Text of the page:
The Debate Over Whether a Dominant America Is Now on the Decline in the World

U.S. intelligence agencies weigh in with portrait of a "less dominant" United States by 2025.

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The nation's intelligence agencies are the latest to engage in the debate over the future of American power, forecasting a decline in U.S. dominance. The current tumble in the economy has intensified discussion about whether something fundamental is happening in the United States beyond the usual cycles in the economy.

U.S. News's Thomas Omestad recently took a look at the topic in a special report, Is America Really on the Decline? "Even with a bold intervention by Washington to shore up financial markets, the scope and velocity of the made-in-America financial tumble have thrust forward doubts about the future—and the attractiveness—of the freewheeling U.S. capitalist model, about America's true strength overseas, and about the durability of a post-Cold War order with the United States as the unchallenged, full-service superpower," he reported.

Elliot Cohen, the State Department's counselor and a senior adviser to Secretary of State Condoleezza Rice, does not see the fundamentals of the U.S. power position eroding.

This week, the National Intelligence Council, an analytical grouping of the nation's intelligence agencies, put out a wide-ranging study of the global future in 2025.

Here's what it says about the outlook for American's place in the world:

The United States: Less Dominant Power. By 2025, the United States will find itself as one of a number of important actors on the world stage, albeit still the most powerful one. Even in the military realm, where the United States will continue to possess considerable advantages in 2025, advances by others in science and technology, expanded adoption of irregular warfare tactics by both state and nonstate actors, proliferation of long-range precision weapons, and growing use of cyberwarfare attacks increasingly will constrict U.S. freedom of action.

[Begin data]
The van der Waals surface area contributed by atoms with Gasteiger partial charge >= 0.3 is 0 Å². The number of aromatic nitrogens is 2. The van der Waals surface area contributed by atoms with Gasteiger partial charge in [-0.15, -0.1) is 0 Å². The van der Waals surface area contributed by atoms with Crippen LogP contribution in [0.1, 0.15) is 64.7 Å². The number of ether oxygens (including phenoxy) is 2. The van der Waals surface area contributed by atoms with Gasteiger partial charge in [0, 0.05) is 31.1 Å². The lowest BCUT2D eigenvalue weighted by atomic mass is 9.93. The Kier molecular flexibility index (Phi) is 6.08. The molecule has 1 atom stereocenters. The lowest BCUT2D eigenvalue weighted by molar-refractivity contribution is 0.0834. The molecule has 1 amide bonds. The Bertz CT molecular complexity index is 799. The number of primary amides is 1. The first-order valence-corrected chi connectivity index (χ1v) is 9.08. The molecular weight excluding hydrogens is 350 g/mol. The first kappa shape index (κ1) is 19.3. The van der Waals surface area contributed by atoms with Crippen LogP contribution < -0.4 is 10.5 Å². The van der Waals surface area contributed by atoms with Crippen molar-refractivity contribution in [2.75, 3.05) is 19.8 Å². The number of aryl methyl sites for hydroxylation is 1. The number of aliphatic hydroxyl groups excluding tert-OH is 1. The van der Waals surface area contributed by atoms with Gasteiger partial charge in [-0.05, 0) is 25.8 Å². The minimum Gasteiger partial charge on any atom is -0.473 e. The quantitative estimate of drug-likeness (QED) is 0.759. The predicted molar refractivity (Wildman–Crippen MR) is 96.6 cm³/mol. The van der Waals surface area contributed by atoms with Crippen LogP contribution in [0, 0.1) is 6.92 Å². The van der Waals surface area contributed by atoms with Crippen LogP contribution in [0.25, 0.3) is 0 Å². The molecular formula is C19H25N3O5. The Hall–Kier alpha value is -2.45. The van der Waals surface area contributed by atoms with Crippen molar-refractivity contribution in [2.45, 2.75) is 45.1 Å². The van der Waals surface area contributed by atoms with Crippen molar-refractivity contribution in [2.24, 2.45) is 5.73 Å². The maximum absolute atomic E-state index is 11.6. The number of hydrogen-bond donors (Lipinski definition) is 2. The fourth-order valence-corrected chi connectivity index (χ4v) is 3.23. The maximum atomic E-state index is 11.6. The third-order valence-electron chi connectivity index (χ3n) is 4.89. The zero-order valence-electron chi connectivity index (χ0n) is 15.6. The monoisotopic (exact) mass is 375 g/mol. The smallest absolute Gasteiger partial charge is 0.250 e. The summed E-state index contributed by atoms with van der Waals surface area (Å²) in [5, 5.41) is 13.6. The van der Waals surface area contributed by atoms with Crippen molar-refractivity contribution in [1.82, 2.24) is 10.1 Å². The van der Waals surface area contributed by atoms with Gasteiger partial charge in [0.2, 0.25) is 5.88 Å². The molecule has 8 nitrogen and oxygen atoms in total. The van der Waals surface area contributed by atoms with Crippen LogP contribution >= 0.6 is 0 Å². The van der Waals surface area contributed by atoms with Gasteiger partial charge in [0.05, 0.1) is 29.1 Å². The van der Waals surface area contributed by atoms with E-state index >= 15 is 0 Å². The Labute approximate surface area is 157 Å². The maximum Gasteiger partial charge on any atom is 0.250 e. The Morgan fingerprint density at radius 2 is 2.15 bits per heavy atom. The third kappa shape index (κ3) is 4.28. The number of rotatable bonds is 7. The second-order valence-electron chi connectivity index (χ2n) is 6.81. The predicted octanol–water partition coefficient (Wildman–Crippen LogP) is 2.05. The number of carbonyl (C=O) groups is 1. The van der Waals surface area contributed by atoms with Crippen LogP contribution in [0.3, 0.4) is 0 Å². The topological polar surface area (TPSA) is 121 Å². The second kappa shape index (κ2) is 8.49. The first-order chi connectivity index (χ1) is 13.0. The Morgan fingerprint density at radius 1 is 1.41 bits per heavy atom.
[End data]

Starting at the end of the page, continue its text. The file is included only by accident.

A more constrained U.S. role has implications for others and the likelihood of new agenda issues being tackled effectively.

Despite the recent rise in anti-Americanism, the United States probably will continue to be seen as a much-needed regional balancer in the Middle East and Asia. The United States will continue to be expected to play a significant role in using its military power to counter global terrorism.

On newer security issues like climate change, U.S. leadership will be widely perceived as critical to leveraging competing and divisive views to find solutions.

At the same time, the multiplicity of influential actors and distrust of vast power means less room for the United States to call the shots without the support of strong partnerships. Developments in the rest of the world, including internal developments in a number of key states—particularly China and Russia—also are likely to be crucial determinants of U.S. policy.